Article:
Review stubs and mocks, and understand what's meant by a fake or a dummy.
- [Instructor] Hello and welcome back once again. As we've just covered two important features of testing, stubs and mocks, I'd like to start this chapter by reviewing what we've learned so far. We use stubs and mocks when the code we wish to test has some kind of external dependency that we need to override. Both stubs and mocks are our own mini implementations of the object that we are overriding.
The idea then is that stubs are used so the objects return some kind of data so that our code can execute and the primary use then of a stub is to test the outcome of the method that we are calling. It's used to validate some form of data. Mocks, on the other hand, are used to check whether or not objects are being used. Their purpose is to test behavior. Now although mocks and stubs are different, in terms of their functionality using Mockito, you can actually create a mock for every object.
And in fact, we'll do that shortly. We'll change the stub we built before into a Mockito mock object. As we'll see doing this is less effort than writing a stub in the way that we did. In some testing frameworks, there are separate objects for mocks and stubs. If the framework you are using does provide these, then you're generally best advised to use stubs if you're not testing behavior. As they will be a lighter weight option and your tests may run a little bit faster.
Mockito only gives us a single object type which is the mock so we will create everything as a mock in Mockito. Now you might find people refer to another object type as well stubs and mocks. And in particular, you may come across fakes or dummies. These are even lighter weight versions of stubs. The use case for a fake or a dummy is normally when you need to override something but you have no interest in the thing that you are overriding.
Here's a good example. Suppose that our tests call a method which includes the following line of code. Our application is using some kind of logging system, maybe Log4j and within the test method, it's calling a method of the logging system to record that the method has been called. Now that might be quite useful in production but it might be annoying to have all of these method calls recorded in the log from our unit tests. So we might want to override this method to ensure that nothing gets written to the log when we're calling our unit test methods.
Well, as I said, some frameworks provide a special object type specifically for this kind of example which they call a fake or a dummy. It's a really light weight object which accepts any method calls, it doesn't ever return any data and we don't need to provide or in fact we can't provide any kind of implementation. The idea here is that if we can override this logger object with a fake or a dummy, then any method call to this object will simply get ignored.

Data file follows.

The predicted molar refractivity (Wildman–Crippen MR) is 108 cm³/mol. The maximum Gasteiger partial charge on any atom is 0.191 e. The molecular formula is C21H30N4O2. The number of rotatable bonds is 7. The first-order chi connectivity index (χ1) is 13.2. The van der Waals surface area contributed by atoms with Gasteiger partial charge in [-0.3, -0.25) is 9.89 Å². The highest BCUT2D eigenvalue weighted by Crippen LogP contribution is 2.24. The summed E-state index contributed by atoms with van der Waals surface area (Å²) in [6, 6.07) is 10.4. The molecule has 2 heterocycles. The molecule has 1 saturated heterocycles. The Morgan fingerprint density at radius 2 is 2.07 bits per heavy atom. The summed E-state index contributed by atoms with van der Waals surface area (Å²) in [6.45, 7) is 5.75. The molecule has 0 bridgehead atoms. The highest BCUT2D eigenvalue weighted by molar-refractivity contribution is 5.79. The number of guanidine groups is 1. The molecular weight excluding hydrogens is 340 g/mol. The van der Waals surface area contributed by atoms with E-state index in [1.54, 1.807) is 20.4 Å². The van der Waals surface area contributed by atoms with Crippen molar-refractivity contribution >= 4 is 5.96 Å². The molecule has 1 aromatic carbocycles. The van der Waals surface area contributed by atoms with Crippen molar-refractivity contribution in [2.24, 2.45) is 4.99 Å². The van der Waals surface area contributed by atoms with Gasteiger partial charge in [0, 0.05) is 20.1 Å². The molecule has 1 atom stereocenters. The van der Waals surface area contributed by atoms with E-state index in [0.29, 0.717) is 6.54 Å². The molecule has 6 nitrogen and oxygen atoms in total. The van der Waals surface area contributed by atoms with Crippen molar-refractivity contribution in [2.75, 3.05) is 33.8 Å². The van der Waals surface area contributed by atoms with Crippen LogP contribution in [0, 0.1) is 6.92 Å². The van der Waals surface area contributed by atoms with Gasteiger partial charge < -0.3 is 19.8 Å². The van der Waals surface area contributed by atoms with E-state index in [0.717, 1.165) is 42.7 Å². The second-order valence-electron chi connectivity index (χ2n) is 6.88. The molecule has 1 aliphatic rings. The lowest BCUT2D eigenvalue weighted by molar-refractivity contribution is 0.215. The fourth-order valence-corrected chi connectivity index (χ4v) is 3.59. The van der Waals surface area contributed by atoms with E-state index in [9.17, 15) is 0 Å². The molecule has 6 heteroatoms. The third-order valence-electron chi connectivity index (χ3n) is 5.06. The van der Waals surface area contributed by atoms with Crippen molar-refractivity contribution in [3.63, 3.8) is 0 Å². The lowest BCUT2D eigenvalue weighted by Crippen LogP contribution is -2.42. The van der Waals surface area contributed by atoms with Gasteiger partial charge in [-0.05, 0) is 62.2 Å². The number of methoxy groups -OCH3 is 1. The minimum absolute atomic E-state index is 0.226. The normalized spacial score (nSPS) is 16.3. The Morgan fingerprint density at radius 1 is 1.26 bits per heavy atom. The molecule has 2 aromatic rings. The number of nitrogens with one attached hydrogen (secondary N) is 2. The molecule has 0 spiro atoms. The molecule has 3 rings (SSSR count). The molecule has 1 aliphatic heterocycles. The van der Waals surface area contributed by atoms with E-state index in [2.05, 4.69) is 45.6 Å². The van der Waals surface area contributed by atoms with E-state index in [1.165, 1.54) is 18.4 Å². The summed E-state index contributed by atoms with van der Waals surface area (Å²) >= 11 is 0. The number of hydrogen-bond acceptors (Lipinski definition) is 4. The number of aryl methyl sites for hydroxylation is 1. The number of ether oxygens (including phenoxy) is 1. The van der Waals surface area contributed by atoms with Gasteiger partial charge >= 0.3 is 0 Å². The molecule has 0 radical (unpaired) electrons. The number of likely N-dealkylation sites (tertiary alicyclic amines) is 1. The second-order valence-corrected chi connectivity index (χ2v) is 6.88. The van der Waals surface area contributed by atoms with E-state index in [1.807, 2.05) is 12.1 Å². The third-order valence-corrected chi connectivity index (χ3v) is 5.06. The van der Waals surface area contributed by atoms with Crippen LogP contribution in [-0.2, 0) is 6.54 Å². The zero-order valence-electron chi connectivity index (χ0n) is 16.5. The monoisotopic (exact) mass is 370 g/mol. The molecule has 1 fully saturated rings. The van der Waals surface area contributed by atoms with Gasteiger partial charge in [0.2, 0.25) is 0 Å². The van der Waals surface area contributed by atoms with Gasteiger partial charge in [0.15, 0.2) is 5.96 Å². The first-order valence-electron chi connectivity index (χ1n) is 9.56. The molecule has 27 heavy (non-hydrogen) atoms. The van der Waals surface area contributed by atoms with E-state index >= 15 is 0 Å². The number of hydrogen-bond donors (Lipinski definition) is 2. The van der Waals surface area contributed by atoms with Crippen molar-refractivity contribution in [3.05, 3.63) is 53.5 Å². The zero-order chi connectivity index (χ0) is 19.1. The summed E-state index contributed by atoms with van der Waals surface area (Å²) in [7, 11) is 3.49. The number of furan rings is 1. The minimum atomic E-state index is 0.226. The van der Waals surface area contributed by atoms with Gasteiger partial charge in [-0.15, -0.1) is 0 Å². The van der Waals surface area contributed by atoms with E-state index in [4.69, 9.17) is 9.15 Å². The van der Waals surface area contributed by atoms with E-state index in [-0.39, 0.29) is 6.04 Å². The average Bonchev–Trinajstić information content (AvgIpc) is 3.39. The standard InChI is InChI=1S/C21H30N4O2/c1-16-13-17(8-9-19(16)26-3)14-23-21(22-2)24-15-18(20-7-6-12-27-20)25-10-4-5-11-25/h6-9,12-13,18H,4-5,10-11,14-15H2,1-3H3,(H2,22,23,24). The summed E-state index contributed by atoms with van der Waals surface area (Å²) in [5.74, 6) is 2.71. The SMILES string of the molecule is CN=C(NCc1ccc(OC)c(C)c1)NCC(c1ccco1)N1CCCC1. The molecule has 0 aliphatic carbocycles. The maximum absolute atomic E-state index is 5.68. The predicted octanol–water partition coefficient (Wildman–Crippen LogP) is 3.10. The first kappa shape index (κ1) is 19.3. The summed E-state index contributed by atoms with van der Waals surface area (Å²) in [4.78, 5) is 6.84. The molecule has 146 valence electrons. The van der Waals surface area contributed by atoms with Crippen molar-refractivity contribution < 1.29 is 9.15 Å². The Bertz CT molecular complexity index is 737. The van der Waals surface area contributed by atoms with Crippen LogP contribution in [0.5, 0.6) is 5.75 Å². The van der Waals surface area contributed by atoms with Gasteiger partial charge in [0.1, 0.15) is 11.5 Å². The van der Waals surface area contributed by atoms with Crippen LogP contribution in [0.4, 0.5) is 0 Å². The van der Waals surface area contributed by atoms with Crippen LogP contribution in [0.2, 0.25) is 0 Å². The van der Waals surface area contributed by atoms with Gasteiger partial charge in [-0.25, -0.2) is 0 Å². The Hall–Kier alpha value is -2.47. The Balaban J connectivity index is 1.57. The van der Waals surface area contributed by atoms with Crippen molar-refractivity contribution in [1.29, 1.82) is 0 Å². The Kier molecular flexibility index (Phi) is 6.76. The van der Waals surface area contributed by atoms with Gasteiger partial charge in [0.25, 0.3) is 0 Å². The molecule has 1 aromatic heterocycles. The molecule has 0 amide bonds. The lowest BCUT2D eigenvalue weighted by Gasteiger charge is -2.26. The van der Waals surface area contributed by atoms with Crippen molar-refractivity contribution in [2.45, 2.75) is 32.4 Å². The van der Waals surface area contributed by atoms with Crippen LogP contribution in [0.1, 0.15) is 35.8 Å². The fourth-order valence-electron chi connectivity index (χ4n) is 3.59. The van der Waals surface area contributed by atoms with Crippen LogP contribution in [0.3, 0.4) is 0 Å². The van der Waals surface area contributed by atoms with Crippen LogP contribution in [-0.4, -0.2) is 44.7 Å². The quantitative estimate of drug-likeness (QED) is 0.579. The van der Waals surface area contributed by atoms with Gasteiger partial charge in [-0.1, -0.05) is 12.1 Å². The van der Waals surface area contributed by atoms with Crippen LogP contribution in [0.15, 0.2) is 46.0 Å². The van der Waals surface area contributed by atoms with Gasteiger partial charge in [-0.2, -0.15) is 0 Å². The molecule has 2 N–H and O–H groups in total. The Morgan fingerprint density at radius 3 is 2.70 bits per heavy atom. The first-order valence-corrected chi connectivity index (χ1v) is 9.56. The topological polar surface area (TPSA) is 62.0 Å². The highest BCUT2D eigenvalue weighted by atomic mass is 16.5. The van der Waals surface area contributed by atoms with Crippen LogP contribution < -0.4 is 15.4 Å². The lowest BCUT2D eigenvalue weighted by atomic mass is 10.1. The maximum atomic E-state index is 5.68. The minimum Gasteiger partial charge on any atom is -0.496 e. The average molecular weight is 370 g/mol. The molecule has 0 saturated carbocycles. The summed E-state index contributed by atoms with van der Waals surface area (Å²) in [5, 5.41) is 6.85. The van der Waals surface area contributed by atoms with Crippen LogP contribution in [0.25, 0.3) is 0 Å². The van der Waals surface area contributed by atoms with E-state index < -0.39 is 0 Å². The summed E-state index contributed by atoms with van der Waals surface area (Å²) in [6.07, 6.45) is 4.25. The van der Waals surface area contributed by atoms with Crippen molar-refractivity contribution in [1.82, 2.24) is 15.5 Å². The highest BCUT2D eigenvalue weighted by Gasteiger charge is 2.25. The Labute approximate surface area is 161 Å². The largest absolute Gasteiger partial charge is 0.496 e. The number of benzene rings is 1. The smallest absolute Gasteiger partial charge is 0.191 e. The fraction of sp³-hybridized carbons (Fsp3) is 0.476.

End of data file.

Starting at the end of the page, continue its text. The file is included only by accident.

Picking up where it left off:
Well, in Mockito, you can achieve this same effect, you still use the mock object but the idea is that we will create a mock, we'll insert it into the class, but we won't provide any kind of implementations for any of its objects. We simply create the mock and insert it in. And in Mockito, that effectively achieves the idea of providing a fake or a dummy. So now this gives us three levels of objects that we could inject into our code from a unit test.
We've got the fake or the dummy, which is when you want to override something, but you have no care about it at all, its presence is just needed either to make your code work or to avoid some kind of effect that your code might have that doesn't impact your test but you don't want that effect to happen somewhere else. And in Mockito, we do that simply by creating the mock object. We have stubs and these are useful when you want to override something which will impact your test but is not the critical part of the thing that you are trying to test and actually you're trying to test some kind of data or term.
And in Mockito, we'll achieve that by creating the mock object but giving it some kind of implementation with the when.thenReturn construct. And finally, there's the mock where we want to know whether or not a method was called. And with that, we created in Mockito by using the mock followed by a verify on the method that you're trying to check whether or not it has been called.